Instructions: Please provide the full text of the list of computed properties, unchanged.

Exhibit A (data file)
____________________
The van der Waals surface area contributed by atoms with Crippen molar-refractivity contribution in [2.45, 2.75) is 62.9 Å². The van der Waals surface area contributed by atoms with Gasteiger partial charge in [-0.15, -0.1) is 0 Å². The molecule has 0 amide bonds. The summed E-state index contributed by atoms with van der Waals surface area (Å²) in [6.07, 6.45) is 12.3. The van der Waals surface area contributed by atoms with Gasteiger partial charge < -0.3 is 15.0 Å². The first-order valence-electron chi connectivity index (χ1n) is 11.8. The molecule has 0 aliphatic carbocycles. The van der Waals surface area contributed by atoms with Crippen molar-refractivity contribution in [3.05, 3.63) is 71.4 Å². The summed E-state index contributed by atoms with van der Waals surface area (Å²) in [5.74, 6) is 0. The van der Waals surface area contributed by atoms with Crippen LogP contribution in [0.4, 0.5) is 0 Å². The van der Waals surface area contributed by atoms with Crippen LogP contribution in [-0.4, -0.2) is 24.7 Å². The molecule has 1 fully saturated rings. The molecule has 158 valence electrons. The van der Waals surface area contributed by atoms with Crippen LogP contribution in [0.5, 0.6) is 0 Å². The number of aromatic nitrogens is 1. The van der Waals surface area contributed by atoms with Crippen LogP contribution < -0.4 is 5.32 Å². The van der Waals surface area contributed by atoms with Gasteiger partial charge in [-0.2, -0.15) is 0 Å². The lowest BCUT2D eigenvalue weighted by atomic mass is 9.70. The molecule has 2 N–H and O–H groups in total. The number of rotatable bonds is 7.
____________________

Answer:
The van der Waals surface area contributed by atoms with Crippen molar-refractivity contribution in [2.45, 2.75) is 62.9 Å². The van der Waals surface area contributed by atoms with Gasteiger partial charge in [-0.15, -0.1) is 0 Å². The molecule has 0 amide bonds. The summed E-state index contributed by atoms with van der Waals surface area (Å²) in [6.07, 6.45) is 12.3. The van der Waals surface area contributed by atoms with Gasteiger partial charge < -0.3 is 15.0 Å². The first-order valence-electron chi connectivity index (χ1n) is 11.8. The molecule has 0 aliphatic carbocycles. The van der Waals surface area contributed by atoms with Crippen molar-refractivity contribution in [3.05, 3.63) is 71.4 Å². The summed E-state index contributed by atoms with van der Waals surface area (Å²) in [5.74, 6) is 0. The van der Waals surface area contributed by atoms with Crippen LogP contribution in [0.4, 0.5) is 0 Å². The van der Waals surface area contributed by atoms with Crippen LogP contribution in [-0.4, -0.2) is 24.7 Å². The molecule has 1 fully saturated rings. The molecule has 158 valence electrons. The van der Waals surface area contributed by atoms with Crippen LogP contribution in [0.5, 0.6) is 0 Å². The number of aromatic nitrogens is 1. The van der Waals surface area contributed by atoms with Crippen LogP contribution < -0.4 is 5.32 Å². The van der Waals surface area contributed by atoms with Gasteiger partial charge in [-0.2, -0.15) is 0 Å². The lowest BCUT2D eigenvalue weighted by atomic mass is 9.70. The molecule has 2 N–H and O–H groups in total. The number of rotatable bonds is 7.